Bowers was a 5-4 decision, and the deciding vote was Powell’s. This came as a shock to activists, because while Powell was a conservative, he had voted in the past to protect privacy in several cases and, most notably, was in the majority in Roe vs.Wade, the abortion case that conservatives loathe above all. And Powell would regret his vote in Bowers – while Justices rarely express second thoughts in public, if they have them at all, Powell did later admit, “When I had the opportunity to reread the opinions a few months later I thought the dissent had the better of the arguments.”

So why did Powell vote against gay rights in Bowers? There could be several reasons, but from what has been learned from his clerks at that time, he spent little time thinking about the case, and one of the key reasons that made up his mind was that he didn’t know any gay people, and so let himself be swayed by his instinctive dislike of the idea of gay sex. Of course, that wouldn’t count as a legal reason. but he asked his clerks to prepare arguments, and he went with those prepared by a strongly religious clerk.

To another clerk at that time, Powell mentioned that he didn’t think he had ever met a gay person. The clerk is said to have replied, “Certainly you have, but you just don’t know that they are”, but left it at that. And the irony? That clerk was gay himself, and Powell had had several other gay clerks, but none had ever dared be open about their sexuality. So Powell was influenced by the personal knowledge he could have had and went with his prejudices, and Bowers was law in the US for 16 more years.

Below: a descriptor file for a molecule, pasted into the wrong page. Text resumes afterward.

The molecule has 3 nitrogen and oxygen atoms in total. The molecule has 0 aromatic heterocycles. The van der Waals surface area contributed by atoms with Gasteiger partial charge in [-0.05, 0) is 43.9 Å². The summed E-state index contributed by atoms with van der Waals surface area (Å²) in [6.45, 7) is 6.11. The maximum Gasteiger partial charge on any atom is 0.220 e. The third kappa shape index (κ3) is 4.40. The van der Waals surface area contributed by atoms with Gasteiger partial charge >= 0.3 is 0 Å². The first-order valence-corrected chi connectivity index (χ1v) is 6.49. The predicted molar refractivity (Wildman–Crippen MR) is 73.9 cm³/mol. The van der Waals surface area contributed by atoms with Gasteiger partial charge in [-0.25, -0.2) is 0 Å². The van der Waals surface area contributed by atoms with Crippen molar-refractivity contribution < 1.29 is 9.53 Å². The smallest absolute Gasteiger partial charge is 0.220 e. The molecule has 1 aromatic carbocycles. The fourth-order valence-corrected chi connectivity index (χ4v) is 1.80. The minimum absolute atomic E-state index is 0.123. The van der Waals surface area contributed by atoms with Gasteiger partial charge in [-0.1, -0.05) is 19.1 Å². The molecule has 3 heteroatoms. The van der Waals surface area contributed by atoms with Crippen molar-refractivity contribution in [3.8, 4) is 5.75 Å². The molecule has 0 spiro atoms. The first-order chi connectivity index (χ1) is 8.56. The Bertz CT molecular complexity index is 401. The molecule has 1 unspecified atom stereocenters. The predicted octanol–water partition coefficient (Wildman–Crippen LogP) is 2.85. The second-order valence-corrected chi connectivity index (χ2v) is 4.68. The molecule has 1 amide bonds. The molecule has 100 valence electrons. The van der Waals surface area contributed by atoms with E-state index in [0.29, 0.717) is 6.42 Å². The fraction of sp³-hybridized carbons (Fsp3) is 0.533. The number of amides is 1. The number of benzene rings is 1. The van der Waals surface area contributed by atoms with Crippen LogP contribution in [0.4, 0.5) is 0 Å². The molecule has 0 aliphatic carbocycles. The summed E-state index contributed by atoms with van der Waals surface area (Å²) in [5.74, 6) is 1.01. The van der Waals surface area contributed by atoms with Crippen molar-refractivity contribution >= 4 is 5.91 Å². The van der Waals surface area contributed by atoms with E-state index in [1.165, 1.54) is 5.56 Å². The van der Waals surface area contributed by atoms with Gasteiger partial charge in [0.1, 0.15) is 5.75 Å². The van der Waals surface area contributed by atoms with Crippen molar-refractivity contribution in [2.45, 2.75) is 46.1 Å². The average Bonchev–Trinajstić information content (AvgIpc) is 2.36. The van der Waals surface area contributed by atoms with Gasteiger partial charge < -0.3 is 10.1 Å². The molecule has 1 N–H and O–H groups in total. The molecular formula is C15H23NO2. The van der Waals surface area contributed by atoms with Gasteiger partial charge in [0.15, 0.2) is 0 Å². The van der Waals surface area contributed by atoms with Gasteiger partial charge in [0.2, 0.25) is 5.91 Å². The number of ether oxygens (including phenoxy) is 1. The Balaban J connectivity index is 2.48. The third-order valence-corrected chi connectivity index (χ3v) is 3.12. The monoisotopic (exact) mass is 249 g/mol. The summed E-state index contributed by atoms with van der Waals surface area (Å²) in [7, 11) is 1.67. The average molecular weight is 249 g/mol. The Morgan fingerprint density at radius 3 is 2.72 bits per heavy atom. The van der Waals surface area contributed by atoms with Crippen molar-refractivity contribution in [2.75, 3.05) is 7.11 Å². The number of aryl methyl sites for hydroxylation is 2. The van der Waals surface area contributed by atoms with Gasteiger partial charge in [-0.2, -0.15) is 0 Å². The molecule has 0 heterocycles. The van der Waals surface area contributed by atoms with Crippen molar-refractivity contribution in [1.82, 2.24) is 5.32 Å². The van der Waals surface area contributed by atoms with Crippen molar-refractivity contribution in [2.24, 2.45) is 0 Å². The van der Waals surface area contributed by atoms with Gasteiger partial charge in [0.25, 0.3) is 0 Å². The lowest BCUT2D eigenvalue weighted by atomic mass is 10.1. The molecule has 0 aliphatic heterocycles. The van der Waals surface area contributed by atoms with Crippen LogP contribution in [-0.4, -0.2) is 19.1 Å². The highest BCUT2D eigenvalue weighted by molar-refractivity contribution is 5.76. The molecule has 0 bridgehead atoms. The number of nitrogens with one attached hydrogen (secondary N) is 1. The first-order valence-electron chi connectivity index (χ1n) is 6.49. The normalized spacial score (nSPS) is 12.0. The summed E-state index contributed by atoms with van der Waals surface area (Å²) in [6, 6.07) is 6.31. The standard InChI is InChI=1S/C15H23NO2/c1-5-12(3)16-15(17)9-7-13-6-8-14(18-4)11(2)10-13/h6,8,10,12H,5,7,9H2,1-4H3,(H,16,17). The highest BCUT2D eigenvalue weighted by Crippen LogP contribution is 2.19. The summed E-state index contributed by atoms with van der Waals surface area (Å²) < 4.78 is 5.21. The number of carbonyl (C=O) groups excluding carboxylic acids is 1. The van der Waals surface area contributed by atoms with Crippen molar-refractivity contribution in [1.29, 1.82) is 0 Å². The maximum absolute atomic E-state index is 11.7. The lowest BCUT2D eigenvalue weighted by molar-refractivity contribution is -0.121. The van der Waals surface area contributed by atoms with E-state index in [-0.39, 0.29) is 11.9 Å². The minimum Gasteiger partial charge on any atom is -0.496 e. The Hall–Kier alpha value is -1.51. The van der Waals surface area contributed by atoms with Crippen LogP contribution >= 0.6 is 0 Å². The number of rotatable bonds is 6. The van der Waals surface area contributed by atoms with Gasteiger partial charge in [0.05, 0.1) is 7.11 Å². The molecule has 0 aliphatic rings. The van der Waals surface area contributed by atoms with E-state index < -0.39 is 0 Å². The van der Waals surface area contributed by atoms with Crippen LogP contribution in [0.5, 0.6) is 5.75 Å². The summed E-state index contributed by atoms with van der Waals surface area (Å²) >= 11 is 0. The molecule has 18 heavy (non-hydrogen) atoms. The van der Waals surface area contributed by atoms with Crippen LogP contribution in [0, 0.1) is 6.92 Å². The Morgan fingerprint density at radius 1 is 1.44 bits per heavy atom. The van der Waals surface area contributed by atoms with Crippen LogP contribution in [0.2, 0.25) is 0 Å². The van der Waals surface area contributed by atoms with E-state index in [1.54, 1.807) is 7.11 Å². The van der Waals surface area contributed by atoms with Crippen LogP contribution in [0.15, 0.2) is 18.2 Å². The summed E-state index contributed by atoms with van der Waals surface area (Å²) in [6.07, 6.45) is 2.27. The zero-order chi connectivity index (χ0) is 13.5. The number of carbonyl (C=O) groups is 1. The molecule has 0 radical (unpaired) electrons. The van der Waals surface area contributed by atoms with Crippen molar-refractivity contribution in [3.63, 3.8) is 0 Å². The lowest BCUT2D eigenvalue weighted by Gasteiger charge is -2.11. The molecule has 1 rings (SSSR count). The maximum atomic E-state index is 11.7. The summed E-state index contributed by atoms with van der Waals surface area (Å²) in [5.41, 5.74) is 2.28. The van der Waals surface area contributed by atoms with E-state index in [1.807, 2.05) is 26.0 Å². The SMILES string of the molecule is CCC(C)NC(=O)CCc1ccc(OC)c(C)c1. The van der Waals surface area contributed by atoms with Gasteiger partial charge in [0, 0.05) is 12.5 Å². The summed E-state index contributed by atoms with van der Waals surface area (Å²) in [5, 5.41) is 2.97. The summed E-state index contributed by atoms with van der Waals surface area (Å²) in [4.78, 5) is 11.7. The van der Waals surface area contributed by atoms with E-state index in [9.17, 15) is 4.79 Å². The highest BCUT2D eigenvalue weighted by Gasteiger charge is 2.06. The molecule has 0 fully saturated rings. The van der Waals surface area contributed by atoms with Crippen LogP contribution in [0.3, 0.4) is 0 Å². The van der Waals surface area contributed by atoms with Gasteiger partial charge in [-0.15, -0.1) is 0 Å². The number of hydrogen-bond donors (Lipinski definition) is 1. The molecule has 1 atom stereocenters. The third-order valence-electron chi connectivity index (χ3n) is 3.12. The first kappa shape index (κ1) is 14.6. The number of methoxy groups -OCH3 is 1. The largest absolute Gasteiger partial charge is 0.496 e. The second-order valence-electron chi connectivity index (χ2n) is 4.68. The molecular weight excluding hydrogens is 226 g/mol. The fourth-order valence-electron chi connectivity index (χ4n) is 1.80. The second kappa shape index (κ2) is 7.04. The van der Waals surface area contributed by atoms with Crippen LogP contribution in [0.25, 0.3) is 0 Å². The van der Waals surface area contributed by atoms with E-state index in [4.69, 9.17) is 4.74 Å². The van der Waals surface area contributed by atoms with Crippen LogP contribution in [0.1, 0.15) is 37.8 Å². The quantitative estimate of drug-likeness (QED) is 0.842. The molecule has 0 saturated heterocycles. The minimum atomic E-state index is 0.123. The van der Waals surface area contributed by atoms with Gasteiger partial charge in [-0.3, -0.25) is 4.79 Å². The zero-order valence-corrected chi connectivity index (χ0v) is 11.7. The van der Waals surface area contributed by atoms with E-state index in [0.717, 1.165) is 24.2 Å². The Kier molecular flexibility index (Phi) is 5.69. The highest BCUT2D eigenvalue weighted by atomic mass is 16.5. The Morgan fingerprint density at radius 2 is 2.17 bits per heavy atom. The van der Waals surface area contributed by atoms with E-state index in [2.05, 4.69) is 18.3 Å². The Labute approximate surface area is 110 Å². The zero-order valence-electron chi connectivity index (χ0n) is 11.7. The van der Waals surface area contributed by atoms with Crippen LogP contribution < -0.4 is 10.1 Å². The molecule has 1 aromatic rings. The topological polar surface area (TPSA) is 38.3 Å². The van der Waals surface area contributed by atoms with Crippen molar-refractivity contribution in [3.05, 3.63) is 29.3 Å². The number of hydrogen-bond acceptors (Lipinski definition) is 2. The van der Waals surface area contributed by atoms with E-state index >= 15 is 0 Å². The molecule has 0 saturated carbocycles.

Mr.Malhotra doesn’t come across as a particularly enlightened individual, so one doesn’t know if knowing gay people would change his views. Yet the basic point remains that prejudices stem from ignorance, and knowing particular people can change more generally held views. It is often debated whether Powell’s clerk should have come out, or if you had been Powell’s clerk would you have done what he did. It is easy to say you could have come out, but that doesn’t take into account the personal or professional situation that clerk was in. All one can say is that it is better in the long run, for you and the society you live in, for more people to be out, and for real understanding and tolerance to come that way.

Five days of arguments into this case, it is still way too early to speculate on where this Supreme Court case heading. Yet it is interesting to note that one constant thread of questioning from the Bench is whether homosexuality is just a sexual act or whether it can define a class of persons, whether sexuality rather than just a sex act can be an established reality, and if a community based on sexuality can exist. There will be ample time to debate these questions and I am sure good arguments will be made from our side, yet the best of arguments is really when someone you know and maybe like or respect, and certainly whose reality as a person cannot be denied, turns out to be openly and ashamedly gay. Whatever happens in this case, the need for us to make this argument in such a basic way will continue to be vital,